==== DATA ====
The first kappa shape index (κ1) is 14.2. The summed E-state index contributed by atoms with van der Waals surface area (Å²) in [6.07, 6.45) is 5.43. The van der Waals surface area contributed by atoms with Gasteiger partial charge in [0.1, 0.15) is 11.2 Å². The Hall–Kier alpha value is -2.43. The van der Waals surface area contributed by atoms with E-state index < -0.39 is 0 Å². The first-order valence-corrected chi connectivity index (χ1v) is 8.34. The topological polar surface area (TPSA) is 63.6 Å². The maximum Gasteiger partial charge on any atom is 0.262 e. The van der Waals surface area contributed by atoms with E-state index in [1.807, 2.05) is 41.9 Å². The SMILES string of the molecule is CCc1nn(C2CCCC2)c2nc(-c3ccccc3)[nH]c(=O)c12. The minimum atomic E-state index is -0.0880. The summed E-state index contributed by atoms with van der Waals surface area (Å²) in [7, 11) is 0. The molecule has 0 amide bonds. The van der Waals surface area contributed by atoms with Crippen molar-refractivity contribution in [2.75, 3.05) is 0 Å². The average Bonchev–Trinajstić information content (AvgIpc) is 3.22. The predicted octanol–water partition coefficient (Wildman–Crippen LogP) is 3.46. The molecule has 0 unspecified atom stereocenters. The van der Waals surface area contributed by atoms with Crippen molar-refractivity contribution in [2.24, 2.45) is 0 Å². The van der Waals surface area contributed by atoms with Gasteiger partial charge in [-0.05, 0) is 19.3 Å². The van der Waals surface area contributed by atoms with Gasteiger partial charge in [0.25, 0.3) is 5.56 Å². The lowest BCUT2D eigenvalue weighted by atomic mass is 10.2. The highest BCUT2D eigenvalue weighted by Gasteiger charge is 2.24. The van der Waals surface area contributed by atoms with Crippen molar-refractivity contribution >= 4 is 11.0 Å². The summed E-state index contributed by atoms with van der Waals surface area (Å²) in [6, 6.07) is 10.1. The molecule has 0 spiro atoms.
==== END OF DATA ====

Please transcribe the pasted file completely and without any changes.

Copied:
The first kappa shape index (κ1) is 14.2. The summed E-state index contributed by atoms with van der Waals surface area (Å²) in [6.07, 6.45) is 5.43. The van der Waals surface area contributed by atoms with Gasteiger partial charge in [0.1, 0.15) is 11.2 Å². The Hall–Kier alpha value is -2.43. The van der Waals surface area contributed by atoms with E-state index < -0.39 is 0 Å². The first-order valence-corrected chi connectivity index (χ1v) is 8.34. The topological polar surface area (TPSA) is 63.6 Å². The maximum Gasteiger partial charge on any atom is 0.262 e. The van der Waals surface area contributed by atoms with E-state index in [1.807, 2.05) is 41.9 Å². The SMILES string of the molecule is CCc1nn(C2CCCC2)c2nc(-c3ccccc3)[nH]c(=O)c12. The minimum atomic E-state index is -0.0880. The summed E-state index contributed by atoms with van der Waals surface area (Å²) in [7, 11) is 0. The molecule has 0 amide bonds. The van der Waals surface area contributed by atoms with Crippen molar-refractivity contribution in [2.75, 3.05) is 0 Å². The average Bonchev–Trinajstić information content (AvgIpc) is 3.22. The predicted octanol–water partition coefficient (Wildman–Crippen LogP) is 3.46. The molecule has 0 unspecified atom stereocenters. The van der Waals surface area contributed by atoms with Crippen molar-refractivity contribution in [2.24, 2.45) is 0 Å². The van der Waals surface area contributed by atoms with Gasteiger partial charge in [-0.05, 0) is 19.3 Å². The van der Waals surface area contributed by atoms with Gasteiger partial charge in [0.25, 0.3) is 5.56 Å². The lowest BCUT2D eigenvalue weighted by atomic mass is 10.2. The highest BCUT2D eigenvalue weighted by Gasteiger charge is 2.24. The van der Waals surface area contributed by atoms with Crippen molar-refractivity contribution >= 4 is 11.0 Å². The summed E-state index contributed by atoms with van der Waals surface area (Å²) in [6, 6.07) is 10.1. The molecule has 0 spiro atoms.